Summer Heat Killed 61,000 in Europe in 2022, Study Says

Summer Heat Killed 61,000 in Europe in 2022, Study Says

But the changes throughout Europe haven’t been enough. “It’s a spectrum” across different regions and populations, Dr. Ballester said.

Older people remain highly vulnerable, especially those without access to air-conditioning, and so are people who work outdoors. Older women were likely the worst-off group last summer simply because they live longer than men into the ages when people are most frail and likely to die during intense heat, Dr. Ballester said. He said other researchers have studied the reasons for demographic differences in mortality rates: For example, men tend to have worse health outcomes at younger ages, and some outdoor occupations, like construction, are dominated by men.

This paper did not compare deaths among people of different races or ethnicities, but that’s another important factor in vulnerability to heat, said Juan Declet-Barreto, a senior social scientist at the Union of Concerned Scientists who studies the health effects of environmental hazards and wasn’t involved in this study. While Dr. Declet-Barreto is less familiar with demographics in Europe, he said that in the United States people who work outdoors and are more exposed to heat tend to be immigrants of color.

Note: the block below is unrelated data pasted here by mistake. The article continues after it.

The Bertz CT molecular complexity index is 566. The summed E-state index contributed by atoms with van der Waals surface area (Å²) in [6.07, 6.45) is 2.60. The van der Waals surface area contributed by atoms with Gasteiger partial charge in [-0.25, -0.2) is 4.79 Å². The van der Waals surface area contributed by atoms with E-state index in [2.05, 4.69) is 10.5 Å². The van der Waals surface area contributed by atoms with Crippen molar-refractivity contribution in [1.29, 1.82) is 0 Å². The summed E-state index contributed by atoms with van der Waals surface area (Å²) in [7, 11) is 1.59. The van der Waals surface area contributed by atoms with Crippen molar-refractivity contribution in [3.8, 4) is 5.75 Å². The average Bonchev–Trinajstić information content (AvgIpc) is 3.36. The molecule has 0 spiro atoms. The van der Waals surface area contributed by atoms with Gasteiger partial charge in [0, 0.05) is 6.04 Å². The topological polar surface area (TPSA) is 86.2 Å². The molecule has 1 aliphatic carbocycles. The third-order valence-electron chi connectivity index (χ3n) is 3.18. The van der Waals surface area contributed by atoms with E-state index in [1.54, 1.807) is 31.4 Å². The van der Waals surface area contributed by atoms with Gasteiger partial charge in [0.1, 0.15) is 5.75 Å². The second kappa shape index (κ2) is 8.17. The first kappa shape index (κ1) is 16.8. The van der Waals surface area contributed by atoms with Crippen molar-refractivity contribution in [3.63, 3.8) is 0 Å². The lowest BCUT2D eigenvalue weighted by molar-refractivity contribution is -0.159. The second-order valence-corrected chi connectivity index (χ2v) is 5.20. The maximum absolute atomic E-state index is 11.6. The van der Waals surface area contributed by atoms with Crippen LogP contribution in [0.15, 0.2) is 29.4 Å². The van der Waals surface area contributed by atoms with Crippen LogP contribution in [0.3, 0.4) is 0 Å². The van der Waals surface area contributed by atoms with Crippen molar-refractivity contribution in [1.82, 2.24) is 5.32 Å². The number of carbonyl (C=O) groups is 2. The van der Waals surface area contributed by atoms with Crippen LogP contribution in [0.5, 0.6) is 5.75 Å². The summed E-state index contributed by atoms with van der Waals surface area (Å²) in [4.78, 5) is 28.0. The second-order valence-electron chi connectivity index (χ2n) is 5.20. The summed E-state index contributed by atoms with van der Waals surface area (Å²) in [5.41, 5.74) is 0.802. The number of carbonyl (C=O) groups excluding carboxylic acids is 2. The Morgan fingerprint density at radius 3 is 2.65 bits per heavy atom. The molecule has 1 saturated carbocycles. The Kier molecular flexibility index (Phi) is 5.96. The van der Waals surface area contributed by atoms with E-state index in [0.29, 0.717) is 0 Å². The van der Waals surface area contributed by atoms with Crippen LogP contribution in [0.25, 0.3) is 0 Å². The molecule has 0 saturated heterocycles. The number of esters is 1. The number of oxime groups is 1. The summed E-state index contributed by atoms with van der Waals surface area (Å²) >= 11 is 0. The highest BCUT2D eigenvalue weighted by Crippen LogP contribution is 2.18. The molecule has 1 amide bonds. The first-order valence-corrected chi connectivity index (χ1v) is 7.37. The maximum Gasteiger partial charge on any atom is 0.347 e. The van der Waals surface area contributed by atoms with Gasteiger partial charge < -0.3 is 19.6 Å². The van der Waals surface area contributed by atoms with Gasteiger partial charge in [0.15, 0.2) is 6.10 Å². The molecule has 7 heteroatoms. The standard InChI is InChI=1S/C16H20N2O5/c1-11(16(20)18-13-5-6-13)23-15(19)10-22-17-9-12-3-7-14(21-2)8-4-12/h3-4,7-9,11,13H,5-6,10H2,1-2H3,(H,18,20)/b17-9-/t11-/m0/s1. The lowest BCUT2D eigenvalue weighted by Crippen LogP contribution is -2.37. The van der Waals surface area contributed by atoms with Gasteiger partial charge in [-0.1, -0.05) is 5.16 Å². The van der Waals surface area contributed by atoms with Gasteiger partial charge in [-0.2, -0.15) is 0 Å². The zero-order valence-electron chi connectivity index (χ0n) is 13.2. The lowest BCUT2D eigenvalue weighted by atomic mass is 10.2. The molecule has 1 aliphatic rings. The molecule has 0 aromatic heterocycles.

Eurostat does not have a breakdown of excess mortality data by race, ethnicity or immigration status, an agency spokesperson wrote via email. Dr. Ballester and his colleagues recommended in their paper that the countries reporting to Eurostat better coordinate how they collect and share health data, including more demographic breakdowns. This year, the European Parliament proposed a regulation to do just that.

Even without additional demographic information, the study is “very timely” given this summer’s extreme heat, Dr. Declet-Barreto said. He thought the study’s methods seemed sound, given that “there’s a fairly well-known relationship in public health between heat and excess deaths.” He also agreed that comparing the 2022 and 2003 heat waves was helpful for revealing what health and policy interventions are still needed.

Four years ago, the International Federation of Red Cross and Red Crescent Societies published a guidebook to help city officials respond to heat waves, and its recommendations included changes to homes and physical infrastructure, like improving energy efficiency and ventilation.

Dr. Declet-Barreto said that he and other public health researchers have found that the most important factor in preventing deaths during heat waves is expanding access to air-conditioning.

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